Since the crisis, old-fashioned banking has come back in fashion. Loaning money for more than you pay for it turns out to be a better business model than running to the casino -- who knew?

The bill comes up just as the big banks are trying to get bigger on Main Street, expanding their branch networks in major markets, running ads talking about how friendly they are to small business. Yet it forces these same banks to argue that high capital requirements, or a break-up, would hobble them in competition with other large global institutions. See the contradiction?

The bill may be a non-starter, but it's a great reminder that, regardless of what the financial networks and big financial sites based in New York may think about Wall Street, the rest of the country has neither forgiven nor forgotten what went on in the last decade.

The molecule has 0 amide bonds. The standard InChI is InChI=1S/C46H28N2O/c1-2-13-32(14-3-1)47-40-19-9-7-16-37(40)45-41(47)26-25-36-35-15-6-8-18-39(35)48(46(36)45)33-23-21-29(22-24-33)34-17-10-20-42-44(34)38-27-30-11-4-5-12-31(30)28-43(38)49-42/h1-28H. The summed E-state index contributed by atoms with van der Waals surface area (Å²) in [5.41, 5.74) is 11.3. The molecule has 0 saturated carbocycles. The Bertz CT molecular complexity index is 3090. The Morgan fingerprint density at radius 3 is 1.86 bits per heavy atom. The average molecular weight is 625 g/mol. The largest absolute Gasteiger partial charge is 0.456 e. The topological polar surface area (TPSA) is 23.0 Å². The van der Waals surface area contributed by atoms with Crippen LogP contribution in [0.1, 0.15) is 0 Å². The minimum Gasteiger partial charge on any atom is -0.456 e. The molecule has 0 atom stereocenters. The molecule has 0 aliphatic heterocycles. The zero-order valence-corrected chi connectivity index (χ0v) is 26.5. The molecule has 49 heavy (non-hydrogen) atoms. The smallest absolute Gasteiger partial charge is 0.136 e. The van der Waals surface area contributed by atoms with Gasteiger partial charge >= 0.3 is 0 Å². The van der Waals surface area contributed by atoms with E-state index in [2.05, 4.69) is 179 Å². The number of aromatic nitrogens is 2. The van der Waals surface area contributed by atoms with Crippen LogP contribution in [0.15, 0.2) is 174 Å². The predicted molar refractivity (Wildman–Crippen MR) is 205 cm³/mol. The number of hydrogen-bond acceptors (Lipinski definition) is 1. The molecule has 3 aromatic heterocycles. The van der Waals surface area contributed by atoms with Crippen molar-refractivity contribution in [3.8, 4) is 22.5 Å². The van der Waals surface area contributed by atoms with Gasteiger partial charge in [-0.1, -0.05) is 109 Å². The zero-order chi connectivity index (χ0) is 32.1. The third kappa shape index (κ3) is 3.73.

You can wipe off that grin, I know where you've been, it's all been a pack of lies, as Phil Collins wrote 35 years ago in a song about his first divorce, "In the Air Tonight." It's pretty much how much of America feels about the big banks. It's a bipartisan feeling.

That's the message of Brown-Vitter.

At the time of publication, the author had no investments in the six big banks mentioned here.

This article is commentary by an independent contributor, separate from TheStreet's regular news coverage.

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